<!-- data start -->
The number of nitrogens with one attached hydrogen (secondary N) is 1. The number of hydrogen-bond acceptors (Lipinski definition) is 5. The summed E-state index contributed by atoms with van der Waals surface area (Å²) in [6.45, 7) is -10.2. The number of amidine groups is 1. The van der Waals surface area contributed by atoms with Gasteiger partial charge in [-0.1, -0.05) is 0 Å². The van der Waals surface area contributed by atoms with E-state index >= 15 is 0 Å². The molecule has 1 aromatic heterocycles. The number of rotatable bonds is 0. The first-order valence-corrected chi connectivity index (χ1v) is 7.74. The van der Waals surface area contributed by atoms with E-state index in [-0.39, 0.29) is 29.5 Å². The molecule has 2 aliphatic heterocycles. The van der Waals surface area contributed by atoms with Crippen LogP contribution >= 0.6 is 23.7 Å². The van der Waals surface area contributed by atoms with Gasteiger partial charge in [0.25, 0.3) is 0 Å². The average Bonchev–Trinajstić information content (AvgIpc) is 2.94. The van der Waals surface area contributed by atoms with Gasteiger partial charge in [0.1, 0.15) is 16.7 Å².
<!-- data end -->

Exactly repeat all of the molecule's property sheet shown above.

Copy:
The number of nitrogens with one attached hydrogen (secondary N) is 1. The number of hydrogen-bond acceptors (Lipinski definition) is 5. The summed E-state index contributed by atoms with van der Waals surface area (Å²) in [6.45, 7) is -10.2. The number of amidine groups is 1. The van der Waals surface area contributed by atoms with Gasteiger partial charge in [-0.1, -0.05) is 0 Å². The van der Waals surface area contributed by atoms with E-state index >= 15 is 0 Å². The molecule has 1 aromatic heterocycles. The number of rotatable bonds is 0. The first-order valence-corrected chi connectivity index (χ1v) is 7.74. The van der Waals surface area contributed by atoms with E-state index in [-0.39, 0.29) is 29.5 Å². The molecule has 2 aliphatic heterocycles. The van der Waals surface area contributed by atoms with Crippen LogP contribution >= 0.6 is 23.7 Å². The van der Waals surface area contributed by atoms with Gasteiger partial charge in [0.25, 0.3) is 0 Å². The average Bonchev–Trinajstić information content (AvgIpc) is 2.94. The van der Waals surface area contributed by atoms with Gasteiger partial charge in [0.1, 0.15) is 16.7 Å².